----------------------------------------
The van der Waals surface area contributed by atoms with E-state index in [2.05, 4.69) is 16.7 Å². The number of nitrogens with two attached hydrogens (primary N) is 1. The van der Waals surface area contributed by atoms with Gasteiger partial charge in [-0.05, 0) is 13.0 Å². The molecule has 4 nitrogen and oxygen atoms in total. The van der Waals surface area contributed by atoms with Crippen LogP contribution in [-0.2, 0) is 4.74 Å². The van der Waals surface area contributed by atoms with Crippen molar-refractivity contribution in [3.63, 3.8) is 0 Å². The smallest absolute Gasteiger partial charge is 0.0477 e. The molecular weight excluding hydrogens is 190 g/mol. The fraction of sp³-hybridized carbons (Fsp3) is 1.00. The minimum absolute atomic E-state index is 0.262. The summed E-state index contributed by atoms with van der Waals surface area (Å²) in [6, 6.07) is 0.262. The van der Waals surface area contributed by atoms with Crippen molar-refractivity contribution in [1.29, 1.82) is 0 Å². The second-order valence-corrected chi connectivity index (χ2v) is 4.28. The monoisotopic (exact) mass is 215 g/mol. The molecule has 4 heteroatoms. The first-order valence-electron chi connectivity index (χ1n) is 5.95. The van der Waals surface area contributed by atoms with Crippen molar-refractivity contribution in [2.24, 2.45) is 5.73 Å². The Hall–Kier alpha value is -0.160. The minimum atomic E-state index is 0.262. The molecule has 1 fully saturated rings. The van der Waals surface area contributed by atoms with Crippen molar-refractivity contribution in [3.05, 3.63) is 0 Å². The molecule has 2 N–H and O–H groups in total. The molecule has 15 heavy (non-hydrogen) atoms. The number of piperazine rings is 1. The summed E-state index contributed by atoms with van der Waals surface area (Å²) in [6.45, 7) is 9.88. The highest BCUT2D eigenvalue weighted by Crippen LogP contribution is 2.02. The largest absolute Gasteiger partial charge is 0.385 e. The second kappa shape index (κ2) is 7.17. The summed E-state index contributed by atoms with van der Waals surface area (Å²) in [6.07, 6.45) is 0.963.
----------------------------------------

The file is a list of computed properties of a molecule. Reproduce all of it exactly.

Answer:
The van der Waals surface area contributed by atoms with E-state index in [2.05, 4.69) is 16.7 Å². The number of nitrogens with two attached hydrogens (primary N) is 1. The van der Waals surface area contributed by atoms with Gasteiger partial charge in [-0.05, 0) is 13.0 Å². The molecule has 4 nitrogen and oxygen atoms in total. The van der Waals surface area contributed by atoms with Crippen LogP contribution in [-0.2, 0) is 4.74 Å². The van der Waals surface area contributed by atoms with Crippen molar-refractivity contribution in [3.63, 3.8) is 0 Å². The smallest absolute Gasteiger partial charge is 0.0477 e. The molecular weight excluding hydrogens is 190 g/mol. The fraction of sp³-hybridized carbons (Fsp3) is 1.00. The minimum absolute atomic E-state index is 0.262. The summed E-state index contributed by atoms with van der Waals surface area (Å²) in [6, 6.07) is 0.262. The van der Waals surface area contributed by atoms with Crippen molar-refractivity contribution in [1.29, 1.82) is 0 Å². The second-order valence-corrected chi connectivity index (χ2v) is 4.28. The monoisotopic (exact) mass is 215 g/mol. The molecule has 4 heteroatoms. The first-order valence-electron chi connectivity index (χ1n) is 5.95. The van der Waals surface area contributed by atoms with Crippen molar-refractivity contribution in [2.24, 2.45) is 5.73 Å². The Hall–Kier alpha value is -0.160. The minimum atomic E-state index is 0.262. The molecule has 1 fully saturated rings. The van der Waals surface area contributed by atoms with Crippen molar-refractivity contribution in [3.05, 3.63) is 0 Å². The molecule has 2 N–H and O–H groups in total. The molecule has 15 heavy (non-hydrogen) atoms. The number of piperazine rings is 1. The summed E-state index contributed by atoms with van der Waals surface area (Å²) in [6.45, 7) is 9.88. The highest BCUT2D eigenvalue weighted by Crippen LogP contribution is 2.02. The largest absolute Gasteiger partial charge is 0.385 e. The second kappa shape index (κ2) is 7.17. The summed E-state index contributed by atoms with van der Waals surface area (Å²) in [6.07, 6.45) is 0.963.